Tuesday, February 24, 2015

Cloud Cover


Last spring I was discussing the need of art that would really be a sunshade and shelter, in the front pasture of the property of Mary Jane and Bill Weyher in Springdale. There was plenty of free materials on hand, but especially 10 feet long split rail fencing.

Experimenting with shapes and playing with planes I came up with a concept of turning the traditional fence on its side to create the shelter form, adding two wings either side with cut out 'cloud' shapes at the ends.
I love the way the form of the original fencing changes constantly with the time of day. Stark shadows can form and play against the weathered white wood, something like that I wanted to happen with the piece.
The project was put on hold, when in late May I then left Utah, for about 6 months, to participate in a clinical trial at Johns Hopkins in Baltimore, and living with my brother and family in Takoma Park MD, returning in mid November. Followed by a new regime of neuro physical therapy that I found out about in the East and I have since found it here in St. George. It is called ACTIVITY BASED RESTORATIVE THERAPY and it has transformed my mobility tremendously. (Talk, email or message me if you would like to know more about ABRT).
Last week, before the winter restarted, Bill and Steve, (my two hardy and dedicated assistants) and I experimented with the life size materials to figure out the dynamics and engineering of the piece to make it be freestanding, be strong and safe when rubbed by large stock animals... Cows and sheep, mainly. We rapidly realised the need for committing the project into the ground and figure out more stuff as we went along.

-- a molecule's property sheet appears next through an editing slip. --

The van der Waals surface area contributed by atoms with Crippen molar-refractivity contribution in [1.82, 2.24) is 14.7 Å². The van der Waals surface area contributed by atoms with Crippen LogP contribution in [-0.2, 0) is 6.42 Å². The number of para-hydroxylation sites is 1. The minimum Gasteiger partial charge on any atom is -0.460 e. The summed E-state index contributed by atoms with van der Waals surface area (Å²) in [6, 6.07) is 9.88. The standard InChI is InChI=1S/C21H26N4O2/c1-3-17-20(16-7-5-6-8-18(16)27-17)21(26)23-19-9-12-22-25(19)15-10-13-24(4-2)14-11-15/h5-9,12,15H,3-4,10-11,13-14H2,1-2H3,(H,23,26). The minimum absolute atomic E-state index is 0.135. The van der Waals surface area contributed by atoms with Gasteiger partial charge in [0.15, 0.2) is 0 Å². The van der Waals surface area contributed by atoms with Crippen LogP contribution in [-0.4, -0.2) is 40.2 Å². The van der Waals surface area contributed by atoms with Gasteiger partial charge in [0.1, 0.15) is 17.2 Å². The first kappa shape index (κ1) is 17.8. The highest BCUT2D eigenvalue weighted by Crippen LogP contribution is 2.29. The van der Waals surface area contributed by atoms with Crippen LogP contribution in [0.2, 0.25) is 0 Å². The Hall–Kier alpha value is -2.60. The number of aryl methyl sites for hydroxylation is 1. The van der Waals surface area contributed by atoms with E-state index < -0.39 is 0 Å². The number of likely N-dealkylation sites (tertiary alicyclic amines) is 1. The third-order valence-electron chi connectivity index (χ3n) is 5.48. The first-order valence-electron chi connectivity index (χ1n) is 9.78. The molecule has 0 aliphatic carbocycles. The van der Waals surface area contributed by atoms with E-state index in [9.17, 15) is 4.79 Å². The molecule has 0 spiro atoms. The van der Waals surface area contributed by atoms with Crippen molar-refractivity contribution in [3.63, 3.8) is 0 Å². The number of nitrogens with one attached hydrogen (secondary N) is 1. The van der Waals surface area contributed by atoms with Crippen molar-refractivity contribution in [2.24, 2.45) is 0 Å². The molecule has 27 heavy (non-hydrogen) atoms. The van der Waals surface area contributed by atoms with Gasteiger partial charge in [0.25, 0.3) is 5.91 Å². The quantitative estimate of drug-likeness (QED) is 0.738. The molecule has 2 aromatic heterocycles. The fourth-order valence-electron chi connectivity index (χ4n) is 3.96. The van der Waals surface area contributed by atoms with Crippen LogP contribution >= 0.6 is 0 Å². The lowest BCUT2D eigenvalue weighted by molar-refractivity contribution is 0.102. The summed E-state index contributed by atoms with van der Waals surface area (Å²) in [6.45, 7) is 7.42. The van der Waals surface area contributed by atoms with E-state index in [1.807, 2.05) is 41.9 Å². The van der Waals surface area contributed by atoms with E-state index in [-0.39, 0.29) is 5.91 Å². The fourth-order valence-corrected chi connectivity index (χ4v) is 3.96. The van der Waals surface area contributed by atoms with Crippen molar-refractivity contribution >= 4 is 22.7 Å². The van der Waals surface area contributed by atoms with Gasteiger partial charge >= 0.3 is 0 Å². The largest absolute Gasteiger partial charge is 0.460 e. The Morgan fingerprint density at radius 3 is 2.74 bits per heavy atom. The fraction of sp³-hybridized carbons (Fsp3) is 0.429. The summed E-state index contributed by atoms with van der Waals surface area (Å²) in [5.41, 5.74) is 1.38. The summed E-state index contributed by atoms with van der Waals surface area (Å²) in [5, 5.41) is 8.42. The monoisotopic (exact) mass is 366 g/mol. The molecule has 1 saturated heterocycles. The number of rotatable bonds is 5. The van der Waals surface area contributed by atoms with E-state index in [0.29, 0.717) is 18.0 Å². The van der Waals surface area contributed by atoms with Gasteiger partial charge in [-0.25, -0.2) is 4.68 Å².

Day 1 was digging the trench.... 10 feet x 2 feet x 18 inches deep... Beautifully dug by Bill and his mighty backhoe. Nailing together 2 posts at a time at a right angle, then placing over a support pipe on ladders to get the height of the central V... (Allowing large animals through... And some human beings...) and dropping into the trench one leg to be buried for the foundation. With a post spacer between each to give space for the 2 wings. Steve and Bill work hard ... I must say I like having assistants...

Day 2, a few days later, with more help from David Pettite and management from Eric Bonner, the wings were added.... The wings have been supported with a long metal strip, with the posts wired and screwed to that for support, along with tension wires strategically placed. We kept one large leaning post at the front to take the weight, and removed the pole and ladders, it stood! And we left it at that for the day... Almost self supporting...


Steve has gone back and made it completey free standing as it was intended... I need to get over there and take more pictures.

Thank you MaryJane and Bill for letting me do this project and to my other assistants Steve, David and Eric.